With the threat of a blizzard all around us, approximately 60 clergy from across the United Methodist Church gathered in Washington, D.C., for the annual Young Clergy Leadership Forum through the General Board of Church and Society (GBCS). I am among the assembled group seeking to learn more about GBCS and how the church can engage our various communities.
Thus far, the forum has provided an interesting perspective on the challenges that the church faces to be the church in various contexts. We heard from a district superintendent in Switzerland who was in Washington for meetings and four representatives from Africa. Each spoke about the various challenges that are present in sharing the Gospel in Europe and Africa, which range from government restrictions to cultural issues.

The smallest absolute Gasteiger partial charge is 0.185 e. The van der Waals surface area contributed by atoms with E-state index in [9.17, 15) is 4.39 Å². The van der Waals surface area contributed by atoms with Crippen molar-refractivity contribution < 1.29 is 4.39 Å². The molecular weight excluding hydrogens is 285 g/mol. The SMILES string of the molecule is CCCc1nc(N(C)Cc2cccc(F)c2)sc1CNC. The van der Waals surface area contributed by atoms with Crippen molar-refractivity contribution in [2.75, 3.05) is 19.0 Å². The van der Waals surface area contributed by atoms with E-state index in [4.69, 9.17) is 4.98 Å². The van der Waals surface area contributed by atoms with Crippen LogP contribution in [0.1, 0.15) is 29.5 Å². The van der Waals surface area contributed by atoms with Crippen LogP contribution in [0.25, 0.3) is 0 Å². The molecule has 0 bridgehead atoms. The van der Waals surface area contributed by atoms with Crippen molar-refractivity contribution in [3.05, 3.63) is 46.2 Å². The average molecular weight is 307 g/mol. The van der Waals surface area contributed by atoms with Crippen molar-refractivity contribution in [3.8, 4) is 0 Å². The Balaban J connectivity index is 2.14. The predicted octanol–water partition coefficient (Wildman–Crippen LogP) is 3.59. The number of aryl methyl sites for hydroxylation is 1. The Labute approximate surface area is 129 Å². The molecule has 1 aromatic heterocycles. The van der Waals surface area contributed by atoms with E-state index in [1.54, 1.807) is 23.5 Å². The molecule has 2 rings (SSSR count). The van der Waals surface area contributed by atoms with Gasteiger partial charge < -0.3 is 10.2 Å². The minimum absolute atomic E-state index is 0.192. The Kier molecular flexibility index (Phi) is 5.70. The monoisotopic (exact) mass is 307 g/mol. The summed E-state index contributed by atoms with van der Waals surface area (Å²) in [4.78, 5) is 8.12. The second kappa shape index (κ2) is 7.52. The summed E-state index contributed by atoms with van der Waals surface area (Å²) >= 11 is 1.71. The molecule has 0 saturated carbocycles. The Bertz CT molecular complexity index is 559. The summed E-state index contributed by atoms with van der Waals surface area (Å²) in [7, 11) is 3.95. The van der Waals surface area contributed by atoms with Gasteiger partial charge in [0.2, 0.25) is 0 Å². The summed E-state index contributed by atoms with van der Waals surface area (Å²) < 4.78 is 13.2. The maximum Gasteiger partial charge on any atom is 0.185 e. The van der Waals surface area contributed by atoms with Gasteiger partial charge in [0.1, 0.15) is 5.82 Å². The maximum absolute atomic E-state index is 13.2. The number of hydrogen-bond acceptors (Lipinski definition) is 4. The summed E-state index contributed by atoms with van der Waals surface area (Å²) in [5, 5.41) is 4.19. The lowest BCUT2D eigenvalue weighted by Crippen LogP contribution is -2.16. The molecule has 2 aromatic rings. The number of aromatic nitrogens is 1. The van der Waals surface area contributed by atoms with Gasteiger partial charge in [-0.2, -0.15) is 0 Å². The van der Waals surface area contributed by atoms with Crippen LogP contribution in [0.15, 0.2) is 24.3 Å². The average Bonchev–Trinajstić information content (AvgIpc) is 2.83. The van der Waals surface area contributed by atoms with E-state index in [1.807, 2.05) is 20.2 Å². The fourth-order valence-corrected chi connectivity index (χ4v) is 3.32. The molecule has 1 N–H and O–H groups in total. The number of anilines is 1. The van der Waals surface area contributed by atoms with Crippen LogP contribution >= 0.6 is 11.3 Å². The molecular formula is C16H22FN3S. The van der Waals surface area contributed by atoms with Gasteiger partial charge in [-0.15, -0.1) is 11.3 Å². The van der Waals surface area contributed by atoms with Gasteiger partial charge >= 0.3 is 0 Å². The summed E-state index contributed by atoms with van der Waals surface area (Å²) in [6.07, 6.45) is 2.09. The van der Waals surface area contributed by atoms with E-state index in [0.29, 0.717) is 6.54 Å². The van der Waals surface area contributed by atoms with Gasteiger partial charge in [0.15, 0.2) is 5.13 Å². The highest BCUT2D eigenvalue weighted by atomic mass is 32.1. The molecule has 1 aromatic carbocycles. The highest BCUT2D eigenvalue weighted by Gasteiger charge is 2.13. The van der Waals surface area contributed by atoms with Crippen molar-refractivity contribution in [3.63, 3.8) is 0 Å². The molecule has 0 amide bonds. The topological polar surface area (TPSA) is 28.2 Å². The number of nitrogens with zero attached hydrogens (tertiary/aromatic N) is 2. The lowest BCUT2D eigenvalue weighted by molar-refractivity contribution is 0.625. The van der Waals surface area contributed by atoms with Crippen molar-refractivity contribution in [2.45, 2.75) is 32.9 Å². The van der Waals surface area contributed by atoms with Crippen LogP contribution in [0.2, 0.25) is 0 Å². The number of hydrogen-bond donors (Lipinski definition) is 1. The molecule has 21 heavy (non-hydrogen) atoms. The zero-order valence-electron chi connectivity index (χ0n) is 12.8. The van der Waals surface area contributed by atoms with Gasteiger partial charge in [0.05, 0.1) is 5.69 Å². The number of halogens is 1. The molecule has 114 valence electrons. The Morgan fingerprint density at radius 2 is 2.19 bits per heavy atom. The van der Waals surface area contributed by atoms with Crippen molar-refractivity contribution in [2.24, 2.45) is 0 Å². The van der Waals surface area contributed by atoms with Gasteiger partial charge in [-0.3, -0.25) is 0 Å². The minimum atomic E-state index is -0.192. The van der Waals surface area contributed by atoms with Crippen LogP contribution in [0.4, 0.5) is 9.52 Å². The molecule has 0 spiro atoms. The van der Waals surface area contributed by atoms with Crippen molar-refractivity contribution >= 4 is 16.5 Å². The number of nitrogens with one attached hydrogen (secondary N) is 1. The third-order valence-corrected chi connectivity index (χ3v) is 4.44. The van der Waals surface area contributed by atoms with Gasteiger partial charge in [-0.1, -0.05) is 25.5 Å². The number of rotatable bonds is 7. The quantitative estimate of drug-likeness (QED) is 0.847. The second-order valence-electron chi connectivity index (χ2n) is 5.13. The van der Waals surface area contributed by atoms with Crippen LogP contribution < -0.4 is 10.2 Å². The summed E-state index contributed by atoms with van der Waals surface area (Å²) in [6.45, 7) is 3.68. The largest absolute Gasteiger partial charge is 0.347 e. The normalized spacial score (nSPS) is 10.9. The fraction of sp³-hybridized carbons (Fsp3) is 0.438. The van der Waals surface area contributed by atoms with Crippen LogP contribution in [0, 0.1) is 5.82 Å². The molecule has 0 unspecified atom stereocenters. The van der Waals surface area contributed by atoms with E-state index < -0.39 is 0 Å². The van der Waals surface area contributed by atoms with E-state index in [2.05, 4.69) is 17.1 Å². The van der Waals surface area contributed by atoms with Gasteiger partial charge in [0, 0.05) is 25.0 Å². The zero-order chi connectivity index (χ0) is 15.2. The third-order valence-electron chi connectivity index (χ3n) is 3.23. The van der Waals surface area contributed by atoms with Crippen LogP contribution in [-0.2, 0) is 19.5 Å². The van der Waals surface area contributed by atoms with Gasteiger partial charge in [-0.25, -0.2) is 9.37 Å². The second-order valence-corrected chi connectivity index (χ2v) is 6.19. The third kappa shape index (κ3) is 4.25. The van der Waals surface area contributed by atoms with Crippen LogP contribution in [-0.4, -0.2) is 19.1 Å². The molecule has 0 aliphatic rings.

I appreciated hearing from these leaders. We need the reminder that we are a global church and that we are all in this together. What happens in Africa and Europe impacts us in the United States, because they are our brothers and sisters in Christ. I also felt challenged by their discussion. None of the presenters saw their difficulties as problems that could not be overcome. They found ways to work through them to share the Gospel.
I wonder if, in the United States, we focus too much on our challenges and difficulties and not enough about how to work through them. It seems that we spend all of our time on problems and not solutions. How much more productive and fruitful would our churches be if we focused more on working through problems than on the problems themselves?
Finally, I truly enjoyed hearing from former White House Press Secretary Mike McCurry. He provided an interesting take on church communication and how to be effective in our messaging. McCurry, who is a professor at Wesley Theological Seminary, has a deep passion for the church that was apparent when he talked about the need for the church to talk about the Gospel throughout the week.
An exciting and overwhelming day to get us started and I’m looking forward to more of the same tomorrow. That is, of course, if we do not get snowed in.